- Cape man gets 8 years for robbery, his first offense (12/7/16)8
- Post-election taunts reported at Jackson schools (12/2/16)28
- Abuse suspect tries to take cop's gun; officer zaps him with Taser and punches his face (12/7/16)3
- Man sentenced to 103 years for murder of Cape woman (12/6/16)4
- Cape may allow residents to keep chickens; residents at meeting push for measure (12/6/16)33
- Burglary suspect apprehended inside Jackson garage (12/4/16)
- Poplar Bluff man accused of enticement, child porn in Scott County sting operation (12/4/16)
- Group seeks to create a neighborhood park on Cape Girardeau's south side (12/7/16)14
- Lt. Gov. Kinder weighs in on Trump's win, his future plans (12/4/16)13
- Cape police warn of 'Grandparent Scam' (12/4/16)
After decades in N. Korea, hijackers say they want to come home
TOKYO -- Since hijacking a plane to Pyongyang decades ago, a band of radicals from the Red Army Faction has been treated as heroes in North Korea, where they live in sprawling apartments, with cooks, maids and have chauffeur-driven luxury sedans.
But even heroes can overstay their welcome.
In a surprise statement, the four suddenly announced this month that they want to return to Japan -- where they face certain arrest -- by September, ending their exile in a suburb of the North Korean capital and closing a violent chapter of postwar Japanese history.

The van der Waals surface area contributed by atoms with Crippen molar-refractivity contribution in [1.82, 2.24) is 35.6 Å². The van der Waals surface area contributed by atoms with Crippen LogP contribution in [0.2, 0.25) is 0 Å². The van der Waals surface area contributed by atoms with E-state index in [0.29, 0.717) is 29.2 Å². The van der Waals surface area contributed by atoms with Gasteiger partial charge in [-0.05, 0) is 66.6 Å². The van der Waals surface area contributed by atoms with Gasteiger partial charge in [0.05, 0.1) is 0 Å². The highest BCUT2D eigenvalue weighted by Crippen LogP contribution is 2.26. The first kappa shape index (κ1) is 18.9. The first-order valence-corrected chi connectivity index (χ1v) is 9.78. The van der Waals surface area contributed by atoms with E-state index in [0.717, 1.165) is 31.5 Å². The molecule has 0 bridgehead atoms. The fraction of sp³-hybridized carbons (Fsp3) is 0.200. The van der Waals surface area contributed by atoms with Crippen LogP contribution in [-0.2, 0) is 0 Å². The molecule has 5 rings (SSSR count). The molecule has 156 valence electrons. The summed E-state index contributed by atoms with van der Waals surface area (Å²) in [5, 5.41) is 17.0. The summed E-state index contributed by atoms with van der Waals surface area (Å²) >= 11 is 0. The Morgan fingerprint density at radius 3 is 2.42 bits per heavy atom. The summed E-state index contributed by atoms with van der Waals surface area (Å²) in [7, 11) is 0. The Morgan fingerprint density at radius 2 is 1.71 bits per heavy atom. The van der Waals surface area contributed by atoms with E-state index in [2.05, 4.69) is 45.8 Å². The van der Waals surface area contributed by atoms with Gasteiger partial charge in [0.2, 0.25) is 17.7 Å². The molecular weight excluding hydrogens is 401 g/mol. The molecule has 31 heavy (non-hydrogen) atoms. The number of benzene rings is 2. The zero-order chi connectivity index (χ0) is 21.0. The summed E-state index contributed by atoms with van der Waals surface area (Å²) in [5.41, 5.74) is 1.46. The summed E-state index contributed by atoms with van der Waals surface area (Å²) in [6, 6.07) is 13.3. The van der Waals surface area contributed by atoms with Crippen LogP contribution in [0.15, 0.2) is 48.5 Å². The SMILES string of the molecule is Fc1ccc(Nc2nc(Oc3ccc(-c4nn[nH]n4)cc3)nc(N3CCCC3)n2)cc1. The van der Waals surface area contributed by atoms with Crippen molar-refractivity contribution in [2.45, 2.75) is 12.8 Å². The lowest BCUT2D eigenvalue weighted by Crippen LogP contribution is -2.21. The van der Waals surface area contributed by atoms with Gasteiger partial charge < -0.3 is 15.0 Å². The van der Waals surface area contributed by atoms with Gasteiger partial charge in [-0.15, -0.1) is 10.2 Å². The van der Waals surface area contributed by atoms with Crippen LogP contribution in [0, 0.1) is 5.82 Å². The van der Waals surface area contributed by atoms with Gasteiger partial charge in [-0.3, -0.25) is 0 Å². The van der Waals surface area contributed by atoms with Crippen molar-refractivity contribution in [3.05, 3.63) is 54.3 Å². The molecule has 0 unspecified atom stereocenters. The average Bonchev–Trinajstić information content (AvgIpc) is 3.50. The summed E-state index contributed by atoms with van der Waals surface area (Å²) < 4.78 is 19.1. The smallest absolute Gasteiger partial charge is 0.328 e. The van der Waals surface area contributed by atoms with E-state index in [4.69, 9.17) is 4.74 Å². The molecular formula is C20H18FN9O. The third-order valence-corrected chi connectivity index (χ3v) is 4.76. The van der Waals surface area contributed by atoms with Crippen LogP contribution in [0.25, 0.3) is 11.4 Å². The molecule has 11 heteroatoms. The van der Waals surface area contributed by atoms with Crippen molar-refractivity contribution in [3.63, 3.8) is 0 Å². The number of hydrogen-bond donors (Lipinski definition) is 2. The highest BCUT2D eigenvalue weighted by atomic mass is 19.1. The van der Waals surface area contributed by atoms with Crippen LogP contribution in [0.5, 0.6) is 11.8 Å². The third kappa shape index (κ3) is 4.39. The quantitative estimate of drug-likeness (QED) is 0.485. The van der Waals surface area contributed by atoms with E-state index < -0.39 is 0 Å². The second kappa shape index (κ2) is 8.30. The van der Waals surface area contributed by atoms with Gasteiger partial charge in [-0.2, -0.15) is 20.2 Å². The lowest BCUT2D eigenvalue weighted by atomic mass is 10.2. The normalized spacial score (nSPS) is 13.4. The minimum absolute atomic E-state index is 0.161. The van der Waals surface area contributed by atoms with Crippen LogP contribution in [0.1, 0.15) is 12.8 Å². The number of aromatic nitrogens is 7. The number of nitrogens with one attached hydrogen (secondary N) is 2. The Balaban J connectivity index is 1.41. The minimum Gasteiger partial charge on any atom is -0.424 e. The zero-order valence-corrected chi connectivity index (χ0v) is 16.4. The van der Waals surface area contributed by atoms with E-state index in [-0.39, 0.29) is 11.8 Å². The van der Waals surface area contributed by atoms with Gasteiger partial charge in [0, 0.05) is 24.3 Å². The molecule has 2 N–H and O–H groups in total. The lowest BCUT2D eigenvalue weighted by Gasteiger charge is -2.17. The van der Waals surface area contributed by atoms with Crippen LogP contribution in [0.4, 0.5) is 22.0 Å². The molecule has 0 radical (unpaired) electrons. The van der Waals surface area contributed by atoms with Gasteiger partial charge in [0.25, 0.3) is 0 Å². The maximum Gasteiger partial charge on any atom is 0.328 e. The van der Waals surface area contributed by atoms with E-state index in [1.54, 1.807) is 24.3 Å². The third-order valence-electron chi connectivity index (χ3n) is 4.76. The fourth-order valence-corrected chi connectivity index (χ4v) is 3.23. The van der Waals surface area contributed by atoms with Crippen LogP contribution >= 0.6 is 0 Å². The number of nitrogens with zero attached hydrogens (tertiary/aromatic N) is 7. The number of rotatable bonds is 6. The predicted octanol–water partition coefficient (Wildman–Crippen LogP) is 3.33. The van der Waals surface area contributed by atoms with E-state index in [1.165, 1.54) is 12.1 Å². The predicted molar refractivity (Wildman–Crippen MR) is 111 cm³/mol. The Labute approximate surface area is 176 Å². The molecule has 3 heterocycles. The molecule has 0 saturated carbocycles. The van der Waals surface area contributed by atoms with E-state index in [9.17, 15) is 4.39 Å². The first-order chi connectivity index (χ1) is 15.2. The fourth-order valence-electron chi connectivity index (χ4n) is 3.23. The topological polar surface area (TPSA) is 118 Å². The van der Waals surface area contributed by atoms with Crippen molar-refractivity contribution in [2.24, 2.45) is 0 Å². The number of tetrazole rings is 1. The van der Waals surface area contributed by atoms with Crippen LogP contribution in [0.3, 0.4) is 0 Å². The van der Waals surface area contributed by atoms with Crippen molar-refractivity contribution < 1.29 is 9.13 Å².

The hijackers -- Takahiro Konishi, 57, Shiro Akagi, 54, Moriaki Wakabayashi, 55, and Kimihiro Abe, 54 -- said they decided to leave because they don't want to endanger their North Korean hosts.
"We fear our presence could be used as a pretext to attack North Korea for being a terrorist-supporting regime," said the statement, which was sent to Japanese media and obtained by The Associated Press.
Experts, however, say they're being kicked out as part of North Korean leader Kim Jong Il's attempt to show the world he doesn't support terrorists.
"Pyongyang is effectively handing over the hijackers to try to bargain for what it really wants: help reviving its economy," said Pyon Jin-il, editor-in-chief of the Tokyo-based Korea Report, a monthly academic newsletter.
A major concession
Decades of international sanctions have ravaged North Korea's economy. Famine in the mid-1990s and the loss of farm subsidies from the Soviet Union have left the country heavily reliant on aid from donor countries to feed its people. President Bush further isolated the country by branding it as part of an "axis of evil," along with Iran and Iraq.
Giving up the hijackers would be a major concession.
The 1970 hijacking of the Japan Airlines flight with 129 people -- the first ever hijacking of a Japanese plane -- marked the beginning of an era of high-profile terrorist acts around the world by Japanese radicals.
Wielding samurai swords and carrying a bomb, the hijackers forced the flight, bound for the southwestern city of Fukuoka, to fly to South Korea, where all the passengers were freed, and then on to North Korea, where the crew members were released.
The Red Army Faction, formed in 1969, was an offshoot of Japan's radical left student movement of the 1960s.